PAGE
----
The law is dependent on there being something for it to describe. You might as well try and apply the rules of chess to a game of tennis; they are not applicable beyond the system they describe.

It explicitly states that matter can't be created, so wouldn't matter coming to existence with no traceable source count as the matter being created?
"Morals are simply a limit to man's potential."~Myself

Political correctness is like saying you can't have a steak, because a baby can't eat one ~Unknown
Rational_Thinker9119
Posts: 9,054
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11/9/2013 9:51:25 AM
Posted: 3 years ago
At 11/8/2013 11:45:19 PM, Idealist wrote:
At 11/8/2013 8:59:56 PM, Rational_Thinker9119 wrote:
Discuss...

I know there's been a lot of talk about this lately, but 0+0=0.

Yes. However 0 = -1,000,000 + 1,000,0000

Most scientists now believe that the universe has a zero sum energy because the negative energy balances out the positive. Thus, you can get everything you see from 0 energy at all.

You must add something to the mix the get something back. True nothing isn't space, which has physical properties of its own. True nothing has no space ... occupies no space. I think this is another good example of the problems that arise when you lean too heavily on mathematical models to draw conclusions.
dylancatlow
Posts: 12,255
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11/9/2013 9:58:53 AM
Posted: 3 years ago
At 11/9/2013 9:51:01 AM, themohawkninja wrote:
At 11/9/2013 9:45:51 AM, Graincruncher wrote:
At 11/9/2013 9:43:27 AM, themohawkninja wrote:
At 11/9/2013 9:37:30 AM, phantom wrote:
At 11/9/2013 9:34:38 AM, themohawkninja wrote:
If nothing is the lack of something, than no, as that breaks the law of conservation of mass and energy.

You can't apply physical or logical laws to nothingness.

That being said, if you observed an small enough area (down to Planck scales), then a particle moving into that area might appear as if it came from nowhere.

But we are talking about gaining something from nothing, and when looked at from the perspective of the something, the lack of being able to be trace the something to the same amount of something in the past breaks the law.

The law is dependent on there being something for it to describe. You might as well try and apply the rules of chess to a game of tennis; they are not applicable beyond the system they describe.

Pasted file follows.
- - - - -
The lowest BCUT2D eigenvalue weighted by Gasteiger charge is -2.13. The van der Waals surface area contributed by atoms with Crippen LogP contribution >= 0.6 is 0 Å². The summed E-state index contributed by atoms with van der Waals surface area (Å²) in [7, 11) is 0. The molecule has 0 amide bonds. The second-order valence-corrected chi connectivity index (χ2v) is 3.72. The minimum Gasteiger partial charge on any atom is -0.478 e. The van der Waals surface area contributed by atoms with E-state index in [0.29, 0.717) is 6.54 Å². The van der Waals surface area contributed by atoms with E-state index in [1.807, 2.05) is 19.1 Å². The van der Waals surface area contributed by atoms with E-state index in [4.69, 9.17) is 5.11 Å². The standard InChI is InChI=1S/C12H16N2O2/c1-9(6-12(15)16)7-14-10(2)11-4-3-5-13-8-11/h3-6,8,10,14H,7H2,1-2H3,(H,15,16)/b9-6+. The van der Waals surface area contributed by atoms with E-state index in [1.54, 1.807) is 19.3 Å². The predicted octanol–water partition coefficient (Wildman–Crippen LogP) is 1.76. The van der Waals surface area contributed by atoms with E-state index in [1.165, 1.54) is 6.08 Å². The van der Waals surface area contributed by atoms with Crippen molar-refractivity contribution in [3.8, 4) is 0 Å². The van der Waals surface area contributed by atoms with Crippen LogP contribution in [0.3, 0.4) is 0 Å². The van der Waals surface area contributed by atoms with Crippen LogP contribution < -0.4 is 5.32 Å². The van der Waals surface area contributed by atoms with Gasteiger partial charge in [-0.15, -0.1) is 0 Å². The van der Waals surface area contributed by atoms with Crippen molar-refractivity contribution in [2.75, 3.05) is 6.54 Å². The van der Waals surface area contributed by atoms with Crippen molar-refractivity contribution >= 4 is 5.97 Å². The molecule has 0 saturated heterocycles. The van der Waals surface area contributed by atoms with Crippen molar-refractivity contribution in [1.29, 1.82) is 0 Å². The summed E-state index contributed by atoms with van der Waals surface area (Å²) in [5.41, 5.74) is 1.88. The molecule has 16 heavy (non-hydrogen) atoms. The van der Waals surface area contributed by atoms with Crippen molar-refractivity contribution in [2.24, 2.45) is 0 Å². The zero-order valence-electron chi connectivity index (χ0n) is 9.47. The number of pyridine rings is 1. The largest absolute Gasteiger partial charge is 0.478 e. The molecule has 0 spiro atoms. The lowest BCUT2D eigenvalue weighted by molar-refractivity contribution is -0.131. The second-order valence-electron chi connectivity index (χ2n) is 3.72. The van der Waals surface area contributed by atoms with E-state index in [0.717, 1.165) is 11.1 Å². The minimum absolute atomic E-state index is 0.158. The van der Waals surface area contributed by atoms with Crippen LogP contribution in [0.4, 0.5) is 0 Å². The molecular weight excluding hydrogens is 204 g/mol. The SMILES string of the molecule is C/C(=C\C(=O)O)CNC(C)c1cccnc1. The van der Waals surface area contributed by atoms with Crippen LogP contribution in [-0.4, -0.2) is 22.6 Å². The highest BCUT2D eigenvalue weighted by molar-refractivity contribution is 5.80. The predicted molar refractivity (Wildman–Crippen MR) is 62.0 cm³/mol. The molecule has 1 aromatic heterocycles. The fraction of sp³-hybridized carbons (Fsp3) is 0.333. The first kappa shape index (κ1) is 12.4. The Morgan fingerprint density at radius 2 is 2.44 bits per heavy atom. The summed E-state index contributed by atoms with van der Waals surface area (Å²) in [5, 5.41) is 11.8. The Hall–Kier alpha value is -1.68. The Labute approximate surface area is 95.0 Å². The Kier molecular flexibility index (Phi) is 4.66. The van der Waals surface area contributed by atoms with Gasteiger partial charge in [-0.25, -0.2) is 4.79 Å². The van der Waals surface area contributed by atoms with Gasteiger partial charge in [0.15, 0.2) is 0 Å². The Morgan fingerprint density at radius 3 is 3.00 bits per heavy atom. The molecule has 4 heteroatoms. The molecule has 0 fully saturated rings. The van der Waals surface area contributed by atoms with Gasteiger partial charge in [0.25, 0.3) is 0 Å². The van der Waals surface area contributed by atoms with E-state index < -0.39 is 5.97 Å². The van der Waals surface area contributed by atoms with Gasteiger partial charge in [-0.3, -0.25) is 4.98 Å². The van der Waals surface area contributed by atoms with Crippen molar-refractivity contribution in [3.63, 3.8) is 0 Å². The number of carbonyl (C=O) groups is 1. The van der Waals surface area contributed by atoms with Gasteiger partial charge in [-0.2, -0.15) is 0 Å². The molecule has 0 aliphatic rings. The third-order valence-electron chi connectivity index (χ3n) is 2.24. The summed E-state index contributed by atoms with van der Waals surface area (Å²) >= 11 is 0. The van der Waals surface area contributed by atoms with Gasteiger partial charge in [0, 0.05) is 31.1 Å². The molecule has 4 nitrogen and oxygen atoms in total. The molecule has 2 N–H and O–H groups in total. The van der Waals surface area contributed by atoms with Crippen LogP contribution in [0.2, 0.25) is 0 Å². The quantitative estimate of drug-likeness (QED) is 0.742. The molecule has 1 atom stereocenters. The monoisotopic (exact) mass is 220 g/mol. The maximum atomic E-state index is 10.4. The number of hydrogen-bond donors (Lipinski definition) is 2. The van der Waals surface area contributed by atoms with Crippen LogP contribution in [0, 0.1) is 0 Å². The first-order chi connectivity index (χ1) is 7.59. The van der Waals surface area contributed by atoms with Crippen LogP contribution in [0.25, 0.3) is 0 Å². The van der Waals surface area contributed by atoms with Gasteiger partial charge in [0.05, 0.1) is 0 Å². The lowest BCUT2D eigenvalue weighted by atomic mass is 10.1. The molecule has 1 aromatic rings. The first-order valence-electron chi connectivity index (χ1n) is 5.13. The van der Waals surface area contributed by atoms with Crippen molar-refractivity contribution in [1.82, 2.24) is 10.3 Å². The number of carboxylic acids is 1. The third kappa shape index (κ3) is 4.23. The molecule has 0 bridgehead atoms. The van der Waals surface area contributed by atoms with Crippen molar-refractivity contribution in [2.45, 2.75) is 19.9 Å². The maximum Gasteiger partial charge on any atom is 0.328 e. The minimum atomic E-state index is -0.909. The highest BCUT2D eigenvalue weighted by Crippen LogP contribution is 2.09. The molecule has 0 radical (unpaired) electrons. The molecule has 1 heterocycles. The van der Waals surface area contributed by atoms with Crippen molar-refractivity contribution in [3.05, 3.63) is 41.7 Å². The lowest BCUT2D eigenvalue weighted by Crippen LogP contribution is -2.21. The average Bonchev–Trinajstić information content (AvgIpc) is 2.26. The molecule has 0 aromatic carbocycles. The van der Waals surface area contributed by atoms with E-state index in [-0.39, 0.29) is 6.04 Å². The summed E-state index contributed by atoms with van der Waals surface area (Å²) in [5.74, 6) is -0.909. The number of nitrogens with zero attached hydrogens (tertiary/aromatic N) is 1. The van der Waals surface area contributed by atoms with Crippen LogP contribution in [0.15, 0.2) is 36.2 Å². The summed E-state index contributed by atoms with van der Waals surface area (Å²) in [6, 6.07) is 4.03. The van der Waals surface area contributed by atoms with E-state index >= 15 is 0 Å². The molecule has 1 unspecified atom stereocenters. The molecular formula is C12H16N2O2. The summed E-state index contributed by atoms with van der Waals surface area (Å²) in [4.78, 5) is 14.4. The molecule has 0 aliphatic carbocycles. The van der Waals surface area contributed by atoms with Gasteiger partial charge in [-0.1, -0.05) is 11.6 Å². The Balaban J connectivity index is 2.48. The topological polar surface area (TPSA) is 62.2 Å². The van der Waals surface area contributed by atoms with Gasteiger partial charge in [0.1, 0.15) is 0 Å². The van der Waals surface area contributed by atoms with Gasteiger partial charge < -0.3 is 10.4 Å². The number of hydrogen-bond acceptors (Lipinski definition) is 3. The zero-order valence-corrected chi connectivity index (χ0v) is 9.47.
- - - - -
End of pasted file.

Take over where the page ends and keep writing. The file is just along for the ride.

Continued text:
It explicitly states that matter can't be created, so wouldn't matter coming to existence with no traceable source count as the matter being created?

Nothingness is not something and thus not subject to such constraints. You are basically saying that 'something cannot from nothing in the context of something'. You are arguing from within reality (matter) without addressing the structure that provides for it and the alternate from which the structure differentiates itself.
Rational_Thinker9119
Posts: 9,054
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11/9/2013 10:04:04 AM
Posted: 3 years ago
I don't think the universe came from nothing, but if the universe came into being, it came into being from a state of affairs lacking the universe. I see no reason to call that "nothing".
themohawkninja
Posts: 816
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11/9/2013 10:04:21 AM
Posted: 3 years ago
At 11/9/2013 9:58:53 AM, dylancatlow wrote:
At 11/9/2013 9:51:01 AM, themohawkninja wrote:
At 11/9/2013 9:45:51 AM, Graincruncher wrote:
At 11/9/2013 9:43:27 AM, themohawkninja wrote:
At 11/9/2013 9:37:30 AM, phantom wrote:
At 11/9/2013 9:34:38 AM, themohawkninja wrote:
If nothing is the lack of something, than no, as that breaks the law of conservation of mass and energy.

You can't apply physical or logical laws to nothingness.

That being said, if you observed an small enough area (down to Planck scales), then a particle moving into that area might appear as if it came from nowhere.

But we are talking about gaining something from nothing, and when looked at from the perspective of the something, the lack of being able to be trace the something to the same amount of something in the past breaks the law.

The law is dependent on there being something for it to describe. You might as well try and apply the rules of chess to a game of tennis; they are not applicable beyond the system they describe.

It explicitly states that matter can't be created, so wouldn't matter coming to existence with no traceable source count as the matter being created?


Nothingness is not something and thus not subject to such constraints. You are basically saying that 'something cannot from nothing in the context of something'. You are arguing from within reality (matter) without addressing the structure that provides for it and the alternate from which the structure differentiates itself.

Why would matter need to be provided for, and what alternate form can the "structure" (to which I am guessing you mean spacetime) differentiate itself?
"Morals are simply a limit to man's potential."~Myself

Political correctness is like saying you can't have a steak, because a baby can't eat one ~Unknown
phantom
Posts: 6,774
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11/9/2013 10:08:00 AM
Posted: 3 years ago
At 11/9/2013 9:43:27 AM, themohawkninja wrote:
At 11/9/2013 9:37:30 AM, phantom wrote: